What she does:
Dr. Rayor is a scientist who studies arachnids (yes, we're talking spiders and scorpions!). She teaches spider biology at Cornell University in Ithaca, NY, and does research on spiders, wasps and tailless whip scorpions. Adds Rayor, "And people pay me to go to exotic places like Costa Rica and the Peruvian Amazon to lead ecotours!"
How she got to do what she does now:
As a kid, Rayor knew she wanted to be a scientist, but not the exact kind of scientist. So she tried different areas until one truly excited her. "Animal behavior was the right one!" she says. Rayor studied the behavior of prairie dogs in graduate school, then spiders in Mexico for her post-doctoral research.
What's so great about spiders?
"They're the most important terrestrial [land] predator, eating tons of insects a year." Rayor loves to watch them hunt because, she says, "They are so efficient and good at what they do. I keep so many tarantulas in my office that one of them is always doing something."
Uh...wait...exactly how many?
About 50 spiders and a lot more spiderlings. "You know how peaceful it is to watch a goldfish swimming around? In the same way, I feel happy just watching my tarantulas delicately groom their fangs."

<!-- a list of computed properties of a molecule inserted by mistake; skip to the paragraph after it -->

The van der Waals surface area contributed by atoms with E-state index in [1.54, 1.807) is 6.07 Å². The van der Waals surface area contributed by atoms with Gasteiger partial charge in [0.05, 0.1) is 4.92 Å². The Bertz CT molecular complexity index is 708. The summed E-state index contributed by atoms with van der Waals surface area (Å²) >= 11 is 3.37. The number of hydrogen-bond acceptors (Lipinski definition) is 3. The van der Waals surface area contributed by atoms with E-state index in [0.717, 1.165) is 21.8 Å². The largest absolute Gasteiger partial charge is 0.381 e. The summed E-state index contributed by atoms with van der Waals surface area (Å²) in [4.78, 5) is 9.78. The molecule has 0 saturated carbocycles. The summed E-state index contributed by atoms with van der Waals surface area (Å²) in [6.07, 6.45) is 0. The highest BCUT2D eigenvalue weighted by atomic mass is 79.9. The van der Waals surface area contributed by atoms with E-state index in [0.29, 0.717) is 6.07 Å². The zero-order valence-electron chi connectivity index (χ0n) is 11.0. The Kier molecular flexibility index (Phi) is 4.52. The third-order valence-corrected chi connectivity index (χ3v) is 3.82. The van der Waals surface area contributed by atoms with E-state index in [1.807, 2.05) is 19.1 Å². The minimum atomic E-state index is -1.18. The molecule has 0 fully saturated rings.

Best part of the job:
"Sharing my enthusiasm for spiders in class."
Worst part of the job:
"Analyzing the data from research and writing it up into research papers."
Is her family creeped out by her work?
No wayexactly the opposite! Rayor first met her husband in graduate school, when they did a study of spitting spiders together. (Awwww!) And when they married, remembers Rayor, "I gave him a tarantula as a wedding gift!"
Advice for future arachnologists:
"Spend time looking at insects and spiders around your home. And take as many science classes as you can in high school and college. Aim high!"